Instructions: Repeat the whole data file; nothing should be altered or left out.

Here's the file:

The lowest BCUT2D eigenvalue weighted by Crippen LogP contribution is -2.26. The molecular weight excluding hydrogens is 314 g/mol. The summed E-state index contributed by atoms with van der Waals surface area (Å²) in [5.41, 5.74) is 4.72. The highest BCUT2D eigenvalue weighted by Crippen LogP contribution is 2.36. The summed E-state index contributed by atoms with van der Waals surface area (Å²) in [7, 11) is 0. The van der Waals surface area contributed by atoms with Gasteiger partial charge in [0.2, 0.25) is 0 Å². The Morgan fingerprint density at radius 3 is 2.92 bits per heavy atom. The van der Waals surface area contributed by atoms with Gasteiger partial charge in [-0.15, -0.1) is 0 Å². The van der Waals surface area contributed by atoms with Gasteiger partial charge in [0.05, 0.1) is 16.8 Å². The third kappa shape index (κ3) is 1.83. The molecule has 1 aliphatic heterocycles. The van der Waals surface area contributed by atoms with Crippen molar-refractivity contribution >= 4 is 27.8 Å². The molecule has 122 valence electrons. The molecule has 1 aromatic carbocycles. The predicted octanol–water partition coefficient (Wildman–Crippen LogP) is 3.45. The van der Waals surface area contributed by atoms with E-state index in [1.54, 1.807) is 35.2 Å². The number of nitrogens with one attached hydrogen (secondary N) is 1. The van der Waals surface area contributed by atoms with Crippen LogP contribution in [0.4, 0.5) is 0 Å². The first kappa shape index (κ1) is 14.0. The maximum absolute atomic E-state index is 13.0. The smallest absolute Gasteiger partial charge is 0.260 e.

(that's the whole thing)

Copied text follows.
The lowest BCUT2D eigenvalue weighted by Crippen LogP contribution is -2.26. The molecular weight excluding hydrogens is 314 g/mol. The summed E-state index contributed by atoms with van der Waals surface area (Å²) in [5.41, 5.74) is 4.72. The highest BCUT2D eigenvalue weighted by Crippen LogP contribution is 2.36. The summed E-state index contributed by atoms with van der Waals surface area (Å²) in [7, 11) is 0. The van der Waals surface area contributed by atoms with Gasteiger partial charge in [0.2, 0.25) is 0 Å². The Morgan fingerprint density at radius 3 is 2.92 bits per heavy atom. The van der Waals surface area contributed by atoms with Gasteiger partial charge in [-0.15, -0.1) is 0 Å². The van der Waals surface area contributed by atoms with Gasteiger partial charge in [0.05, 0.1) is 16.8 Å². The third kappa shape index (κ3) is 1.83. The molecule has 1 aliphatic heterocycles. The van der Waals surface area contributed by atoms with Crippen molar-refractivity contribution >= 4 is 27.8 Å². The molecule has 122 valence electrons. The molecule has 1 aromatic carbocycles. The predicted octanol–water partition coefficient (Wildman–Crippen LogP) is 3.45. The van der Waals surface area contributed by atoms with E-state index in [1.54, 1.807) is 35.2 Å². The number of nitrogens with one attached hydrogen (secondary N) is 1. The van der Waals surface area contributed by atoms with Crippen LogP contribution in [0.4, 0.5) is 0 Å². The first kappa shape index (κ1) is 14.0. The maximum absolute atomic E-state index is 13.0. The smallest absolute Gasteiger partial charge is 0.260 e.